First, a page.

Monday, May 16, 2011

Yet another cautionary tale

"The events in this case are a financial disaster for a divorced couple and their child."

So said Mr Justice Peter Jackson, giving judgment in the case Mekarska (Wife) v Ruiz (Husband) [2011] EWHC 913 (Fam). The case concerned an application by the wife for the annulment of a bankruptcy order and an appeal by her against a financial order on divorce. Both the application and the appeal were dismissed. All the gory details can be found in the report, but here I just want to mention Mr Justice Jackson's introductory comments, because they bear repeating, even if similar comments have been made many times before.

He followed the above quote with this summary of the case:
"On separation in 2006, [the parties] might with good sense and co-operation have just about stretched their modest means to meet their overall housing needs. Instead, by 2011, a combination of dissension, misfortune, improvidence, and over-lengthy litigation in three courts, has wiped them out financially and they will now lose their only significant asset, the home occupied by the wife and child. After five years, almost nothing remains of assets once valued at £300,000. A family that had difficulty supporting itself as a single unit cannot afford to dissipate limited assets in litigation, and certainly cannot support the professional expenses of lawyers and accountants over a period of years."

Mr Justice Jackson went on to compare the case with with Evans v Evans (Practice Note) [1990] 1 FLR 319 (Fam), and Piglowska v Piglowski [1999] 2 FLR (HL), but said that if anything it was worse than either, because here the liabilities virtually extinguished the assets and there was no prospect of postponement of the legal aid charge, as there had been in Piglowska. He went on:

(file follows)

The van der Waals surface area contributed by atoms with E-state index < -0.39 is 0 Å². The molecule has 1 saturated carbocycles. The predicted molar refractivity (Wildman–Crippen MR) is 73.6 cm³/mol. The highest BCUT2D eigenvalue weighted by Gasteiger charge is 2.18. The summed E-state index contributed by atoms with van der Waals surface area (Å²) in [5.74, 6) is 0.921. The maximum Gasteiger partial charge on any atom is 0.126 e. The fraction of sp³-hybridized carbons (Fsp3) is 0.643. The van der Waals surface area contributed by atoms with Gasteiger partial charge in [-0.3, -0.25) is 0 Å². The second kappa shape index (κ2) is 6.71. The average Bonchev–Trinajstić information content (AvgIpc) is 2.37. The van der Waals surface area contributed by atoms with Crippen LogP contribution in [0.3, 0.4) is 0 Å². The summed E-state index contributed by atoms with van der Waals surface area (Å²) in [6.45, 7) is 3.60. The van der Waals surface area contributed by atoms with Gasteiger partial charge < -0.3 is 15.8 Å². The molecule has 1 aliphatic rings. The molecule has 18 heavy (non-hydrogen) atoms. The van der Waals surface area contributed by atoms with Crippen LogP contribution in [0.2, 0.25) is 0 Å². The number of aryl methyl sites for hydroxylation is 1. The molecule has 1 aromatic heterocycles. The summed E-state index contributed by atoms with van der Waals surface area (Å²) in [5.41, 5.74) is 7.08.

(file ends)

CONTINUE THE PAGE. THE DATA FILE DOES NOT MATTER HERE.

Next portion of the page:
"The parties made unnecessary applications and failed to make necessary ones. Procedurally, the overriding objective in the Civil Procedure Rules 1998 and the Family Procedure Rules 2010 has been soundly defeated. The case has not been dealt with expeditiously, and both the costs incurred and the court time spent have been wholly disproportionate to the issues involved. With the passage of time, the result has been to eliminate the possibility of any solution that is even minimally satisfactory."

I'm sure this won't be the last case where the parties dissipate their assets through unnecessary litigation, but a better cautionary example of what may happen if they do could not be found.


  1. some blame has to attach to the professionals, surely...

  2. Not necessarily - often in these cases the parties are oblivious to advice.


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